It is interesting to note how important this trial was (bolded above) compared to the better-known witch trials in Colonial New England. It is also interesting Katherine was accused, convicted, and conviction eventually overturned; she did survive "due in no small part to a clergy and magistrate that intervened to effectively save her life." She was luckier than those who followed in other witch trials. This all took place almost 25 years before the infamous Salem Witch Trials. 
According to Liam Connell, author of article, on page 14 of the pdf, he states that Katherine's reputation was of her own making. Citing a particular instance: "However, the crux of the drama in the Cullick household centered on another female servant, 34-year-old Elizabeth Smith." Elizabeth, neé Bateman, worked with Katherine. (Smith also gave testimony at the trial.) It all stems from Smith hearing about Katherine's claiming she could tell fortunes. She decided to "engage the cunning woman's skill." Connell goes on to write: "The essence of the fortune that Katherine told Elizabeth was 'that her husband's name should be Simon.'" Elizabeth did go on to marry a man named Simon Smith. There is a twist to this because Elizabeth was involved with a man named William Chapman and they were to be married, but Katherine said they shouldn't. Elizabeth thought Katherine had "divined Elizabeth's future" in the fact she would marry Simon Smith.
Captain Cullick was against his servants courting. William Chapman had a "complaint against him taken to the Particular Court at Hartford on 2 March 1654, for trying to marry Elizabeth without Cullick's consent. The court heard the case and decided against Chapman, who was fined five pounds, and was jailed for fourteen days. The court also noted that two other servants in the Cullick house who helped Chapman and Bateman were 'accessories to the disorder.' These were none other than Thomas Waples and William Warren."
It seems, according to Connell "Katherine knew all of this. It thus seems likely that her divination efforts in this case were a successful attempt to break up Elizabeth and William on Cullick's behalf."
The jury's verdict was overturned and the Court of Assistants official response was they "cannot sentence her to death but do dismiss her from her imprisonment." Connell wrote: "Perhaps the court hoped to find a compromise between infuriating the townspeople by letting Katherine go without charge, and convicting her on grounds they had recently been informed were invalid. But in the end, the court appeased no one. And so very bitter Katherine Harrison departed for Westchester, New York, never to return to Wethersfield."
At the end Connell states: "The central theme in her [Katherine's] case was social control. The fear of control being forcibly removed encouraged a neighbor to retaliate with a particularly potent weapon in seventeenth-century New England –– witchcraft accusation."

Thursday, September 18, 2014

Don't Do What I Did When Visiting A Parish Church and Graveyard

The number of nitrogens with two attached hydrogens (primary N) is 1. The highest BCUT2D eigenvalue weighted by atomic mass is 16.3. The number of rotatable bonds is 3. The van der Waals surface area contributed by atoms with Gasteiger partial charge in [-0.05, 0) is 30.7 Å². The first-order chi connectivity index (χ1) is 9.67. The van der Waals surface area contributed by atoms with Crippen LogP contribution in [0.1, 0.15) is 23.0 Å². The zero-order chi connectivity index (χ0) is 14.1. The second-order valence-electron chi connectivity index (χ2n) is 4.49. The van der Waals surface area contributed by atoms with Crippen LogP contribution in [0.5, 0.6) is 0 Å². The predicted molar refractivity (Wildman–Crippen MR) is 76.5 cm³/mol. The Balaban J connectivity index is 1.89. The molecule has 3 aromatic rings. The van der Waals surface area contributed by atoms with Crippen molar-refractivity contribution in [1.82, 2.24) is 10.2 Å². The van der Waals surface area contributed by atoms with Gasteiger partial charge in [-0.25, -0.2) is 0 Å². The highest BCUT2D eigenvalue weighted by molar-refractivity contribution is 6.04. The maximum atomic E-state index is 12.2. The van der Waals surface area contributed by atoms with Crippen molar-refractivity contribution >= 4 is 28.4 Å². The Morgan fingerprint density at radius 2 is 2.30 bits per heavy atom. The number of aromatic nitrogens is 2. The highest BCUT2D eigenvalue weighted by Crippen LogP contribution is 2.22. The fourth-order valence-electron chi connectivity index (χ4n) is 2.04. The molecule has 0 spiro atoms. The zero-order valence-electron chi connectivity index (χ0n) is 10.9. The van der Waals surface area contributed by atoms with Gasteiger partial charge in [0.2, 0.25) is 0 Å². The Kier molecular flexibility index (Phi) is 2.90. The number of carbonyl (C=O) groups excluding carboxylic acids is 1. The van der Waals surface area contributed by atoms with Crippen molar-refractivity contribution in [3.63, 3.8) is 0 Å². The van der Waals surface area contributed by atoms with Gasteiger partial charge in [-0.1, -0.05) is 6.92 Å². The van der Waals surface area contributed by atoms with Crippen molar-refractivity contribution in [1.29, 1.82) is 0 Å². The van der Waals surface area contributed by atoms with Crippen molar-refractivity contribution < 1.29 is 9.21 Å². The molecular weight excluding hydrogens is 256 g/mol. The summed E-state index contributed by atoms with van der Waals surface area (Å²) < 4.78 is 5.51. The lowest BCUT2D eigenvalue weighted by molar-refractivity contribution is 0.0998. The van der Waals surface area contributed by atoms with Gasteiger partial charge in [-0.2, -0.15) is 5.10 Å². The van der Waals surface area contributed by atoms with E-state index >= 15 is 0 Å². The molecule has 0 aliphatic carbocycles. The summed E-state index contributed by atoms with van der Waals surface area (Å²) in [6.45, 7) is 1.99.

I could kick myself! I thought I had it all covered. I was doing so well in checking off my list of things I wanted to research, take pictures of, visit relatives, get together with friends, etc. while we were visiting Lincolnshire, England. 

Well, I got my two days of research in the Lincolnshire Archives and  "checked off" getting the maiden name of my seventh great grandmother Syllina Birkett - check! That was the best check off. Next I spent majority of two-days time reading and ordering about 20 Wills of various Lincolnshire Portas Testators from the late 1500s to mid-1800s. That was fun - check! I've since transcribed about four...the older they are, the harder to decipher. 

One of the boxes I wanted to check off was a visit to the North Cotes parish church where my 4x great grandparents William Portas and Elizabeth (Knight). I've been there before, but I thought it would be nice to take some pictures of cousin Alan and I next to the headstones of our 4x great grandparents. I also wanted better pictures of those headstones to put on Find A Grave. 

Bob and I were with 4th cousin Alan and his wife Ellen. The four of us had just left our 7th cousin Margaret's and we were heading for supper at the Splash which is a lovely restaurant in Little Cawthorpe. To get to the restaurant, you have to drive through a creek running over the road. Good thing it wasn't a heavy rain that day.

On our way from Margaret's to the Splash, we stopped at North Cotes parish church. Camera in tow, I was determined to check off another box on my list.

I took a picture of the church sign for St. Nicholas in North Cotes.

I took a picture of the church...

I took a picture of a black cat in the graveyard... scary

I took a picture of veterans' graves which included a couple German soldiers' headstones...

I took a picture of graveyard flowers...cute little things

All these are fine. Okay. I get that. The four of us got into the car and headed for the Splash, where we enjoyed a lovely supper and conversation. We really enjoyed being with Alan and Ellen and for this trip being the first time we met, we hit it off as if we had known each other since we were kids. We weren't at a loss for words.

The next day was our last day in Lincolnshire. We did a little sightseeing after going to the Lincolnshire Family History Society research center. Then went to say goodbye to Alan and Ellen and take pictures of their gardens.

Lovely, both an ornamental and an edible garden.

The next day we headed for Manchester airport and checked into the hotel next to the terminals. The flight home was good. Weather was good even when we got home.